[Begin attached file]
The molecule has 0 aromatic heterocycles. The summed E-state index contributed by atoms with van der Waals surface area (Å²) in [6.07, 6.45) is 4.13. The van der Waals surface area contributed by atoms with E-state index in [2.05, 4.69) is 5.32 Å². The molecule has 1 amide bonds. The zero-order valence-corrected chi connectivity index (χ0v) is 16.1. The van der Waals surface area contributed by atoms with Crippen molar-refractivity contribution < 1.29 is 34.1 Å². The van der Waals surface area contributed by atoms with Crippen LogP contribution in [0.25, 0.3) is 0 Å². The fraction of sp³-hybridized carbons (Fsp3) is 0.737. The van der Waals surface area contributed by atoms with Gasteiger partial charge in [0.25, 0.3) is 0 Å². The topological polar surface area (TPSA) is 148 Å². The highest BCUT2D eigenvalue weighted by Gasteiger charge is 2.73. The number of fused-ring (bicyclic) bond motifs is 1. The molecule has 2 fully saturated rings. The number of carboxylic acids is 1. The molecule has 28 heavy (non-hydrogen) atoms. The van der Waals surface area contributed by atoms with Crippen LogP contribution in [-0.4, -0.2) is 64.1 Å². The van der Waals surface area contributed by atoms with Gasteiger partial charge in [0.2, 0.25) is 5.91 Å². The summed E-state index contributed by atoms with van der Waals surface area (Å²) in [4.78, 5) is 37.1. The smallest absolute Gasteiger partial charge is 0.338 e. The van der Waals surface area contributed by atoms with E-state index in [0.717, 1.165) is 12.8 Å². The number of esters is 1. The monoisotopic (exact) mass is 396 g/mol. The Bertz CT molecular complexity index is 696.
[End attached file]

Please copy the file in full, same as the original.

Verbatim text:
The molecule has 0 aromatic heterocycles. The summed E-state index contributed by atoms with van der Waals surface area (Å²) in [6.07, 6.45) is 4.13. The van der Waals surface area contributed by atoms with E-state index in [2.05, 4.69) is 5.32 Å². The molecule has 1 amide bonds. The zero-order valence-corrected chi connectivity index (χ0v) is 16.1. The van der Waals surface area contributed by atoms with Crippen molar-refractivity contribution < 1.29 is 34.1 Å². The van der Waals surface area contributed by atoms with Crippen LogP contribution in [0.25, 0.3) is 0 Å². The fraction of sp³-hybridized carbons (Fsp3) is 0.737. The van der Waals surface area contributed by atoms with Gasteiger partial charge in [0.25, 0.3) is 0 Å². The topological polar surface area (TPSA) is 148 Å². The highest BCUT2D eigenvalue weighted by Gasteiger charge is 2.73. The number of fused-ring (bicyclic) bond motifs is 1. The molecule has 2 fully saturated rings. The number of carboxylic acids is 1. The molecule has 28 heavy (non-hydrogen) atoms. The van der Waals surface area contributed by atoms with Crippen LogP contribution in [-0.4, -0.2) is 64.1 Å². The van der Waals surface area contributed by atoms with Gasteiger partial charge in [0.2, 0.25) is 5.91 Å². The summed E-state index contributed by atoms with van der Waals surface area (Å²) in [4.78, 5) is 37.1. The smallest absolute Gasteiger partial charge is 0.338 e. The van der Waals surface area contributed by atoms with E-state index in [0.717, 1.165) is 12.8 Å². The number of esters is 1. The monoisotopic (exact) mass is 396 g/mol. The Bertz CT molecular complexity index is 696.